European Journal of Clinical Pharmacology

, Volume 74, Issue 11, pp 1523–1529 | Cite as

Barriers and facilitators of appropriate vancomycin use: prescribing context is key

  • Joanne Oi Sze ChanEmail author
  • Melissa Therese Baysari
  • Jane Ellen Carland
  • Indy Sandaradura
  • Maria Moran
  • Richard Osborne Day
Pharmacoepidemiology and Prescription



Audit studies reveal frequent non-compliance with dosing and monitoring guidelines for vancomycin. This study aimed to qualitatively explore the barriers and facilitators of compliance with vancomycin dosing and monitoring guidelines.


Interviews were conducted with 16 prescribers in a large tertiary teaching hospital in Sydney, Australia. Questions explored knowledge, attitudes, and perceived complexities associated with vancomycin use. Interviews were analysed using thematic analysis.


Prescribers reported utilising vancomycin guidelines, citing familiarity with guidelines, a positive perception of guidelines, awareness of poor guideline compliance, and assistance from specialist staff as facilitators of the uptake of guideline recommendations. Barriers existing within the prescribing environment such as the prescribing culture, a lack of time, and poor communication and coordination of therapeutic drug monitoring processes were identified as hindrances to guideline compliance.


The provision of guidelines may not be sufficient in ensuring appropriate prescribing and monitoring of vancomycin when barriers relating to the prescribing environment exist. Developing interventions targeted toward these barriers, such as having dedicated phlebotomists for vancomycin blood sampling, fostering better handover processes, and educating staff on poorly understood aspects of guidelines, is likely to improve the uptake of guideline recommendations for vancomycin and other medications requiring therapeutic drug monitoring.


Vancomycin Guidelines Qualitative Interview Drug monitoring 



We wish to acknowledge the participation and contribution of all the doctors interviewed in this study. In addition, we would like to thank Dr. Emma Tay for her help in participant recruitment.

Author contribution

JOC helped acquire, analyse, and interpret the data and drafted the article. MTB and ROD conceived and designed the study, helped analyse and interpret the data, and revised the article for publication. JEC, IS, and MM helped interpret the data and revised the article for publication. All authors had full access to all of the data and can take responsibility for the integrity of the data and the accuracy of the data analysis and had final approval of the version to be published.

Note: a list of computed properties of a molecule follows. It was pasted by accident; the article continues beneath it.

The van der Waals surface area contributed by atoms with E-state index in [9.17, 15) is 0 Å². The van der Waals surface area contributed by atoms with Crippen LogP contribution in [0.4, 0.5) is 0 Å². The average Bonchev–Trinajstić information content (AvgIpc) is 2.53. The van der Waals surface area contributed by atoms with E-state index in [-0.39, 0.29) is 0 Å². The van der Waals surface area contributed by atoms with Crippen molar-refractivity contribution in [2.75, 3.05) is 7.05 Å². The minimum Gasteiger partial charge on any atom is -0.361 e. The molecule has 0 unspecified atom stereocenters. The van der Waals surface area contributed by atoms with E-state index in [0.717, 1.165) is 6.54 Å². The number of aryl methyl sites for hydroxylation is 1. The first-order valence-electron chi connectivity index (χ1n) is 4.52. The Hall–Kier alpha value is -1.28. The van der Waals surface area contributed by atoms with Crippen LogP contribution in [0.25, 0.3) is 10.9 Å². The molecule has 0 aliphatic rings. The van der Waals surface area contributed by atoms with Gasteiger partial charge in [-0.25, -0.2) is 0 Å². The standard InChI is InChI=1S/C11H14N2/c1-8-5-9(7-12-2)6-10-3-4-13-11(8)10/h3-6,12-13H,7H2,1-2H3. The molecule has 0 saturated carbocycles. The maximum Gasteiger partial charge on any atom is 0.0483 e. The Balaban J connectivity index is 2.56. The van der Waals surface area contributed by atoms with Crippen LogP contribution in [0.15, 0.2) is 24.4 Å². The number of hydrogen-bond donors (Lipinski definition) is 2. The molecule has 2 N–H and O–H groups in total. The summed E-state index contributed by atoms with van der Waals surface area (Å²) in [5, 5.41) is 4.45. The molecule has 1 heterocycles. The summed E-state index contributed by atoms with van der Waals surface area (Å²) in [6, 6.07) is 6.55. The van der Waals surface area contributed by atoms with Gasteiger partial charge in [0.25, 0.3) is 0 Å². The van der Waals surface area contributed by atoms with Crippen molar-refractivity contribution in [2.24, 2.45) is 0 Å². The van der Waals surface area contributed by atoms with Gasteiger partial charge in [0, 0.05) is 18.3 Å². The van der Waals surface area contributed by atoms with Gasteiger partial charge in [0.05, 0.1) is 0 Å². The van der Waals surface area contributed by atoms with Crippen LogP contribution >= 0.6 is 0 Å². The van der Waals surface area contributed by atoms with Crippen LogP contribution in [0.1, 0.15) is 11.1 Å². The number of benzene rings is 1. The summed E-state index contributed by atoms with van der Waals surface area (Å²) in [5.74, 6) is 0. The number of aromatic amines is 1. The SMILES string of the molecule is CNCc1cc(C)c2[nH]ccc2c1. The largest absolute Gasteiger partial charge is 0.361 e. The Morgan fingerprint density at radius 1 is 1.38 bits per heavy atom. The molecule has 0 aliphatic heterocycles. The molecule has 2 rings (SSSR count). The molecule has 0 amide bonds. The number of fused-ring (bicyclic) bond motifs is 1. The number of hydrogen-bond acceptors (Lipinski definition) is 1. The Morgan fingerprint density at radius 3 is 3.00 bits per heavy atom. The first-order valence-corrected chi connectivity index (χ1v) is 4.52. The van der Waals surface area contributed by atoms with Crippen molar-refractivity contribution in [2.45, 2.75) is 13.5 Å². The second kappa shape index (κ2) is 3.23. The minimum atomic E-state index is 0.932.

This study was funded by the National Health and Medical Research Council Program (grant number 1054146).

Compliance with ethical standards

Conflicts of interest

The authors declare that they have no conflict of interest.

Ethical approval

All procedures performed in studies involving human participants were in accordance with the ethical standards of the institutional and/or national research committee and with the 1964 Helsinki declaration and its later amendments or comparable ethical standards.

Informed consent

Informed consent was obtained from all individual participants included in the study.

Supplementary material

228_2018_2525_MOESM1_ESM.pdf (520 kb)
ESM 1 (PDF 520 kb)


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Copyright information

© Springer-Verlag GmbH Germany, part of Springer Nature 2018

Authors and Affiliations

  1. 1.School of Medical SciencesUniversity of New South WalesSydneyAustralia
  2. 2.Department of Clinical Pharmacology and ToxicologySt Vincent’s HospitalSydneyAustralia
  3. 3.Australian Institute of Health InnovationMacquarie UniversityNorth RydeAustralia
  4. 4.Centre for Infectious Diseases and MicrobiologyWestmead HospitalSydneyAustralia

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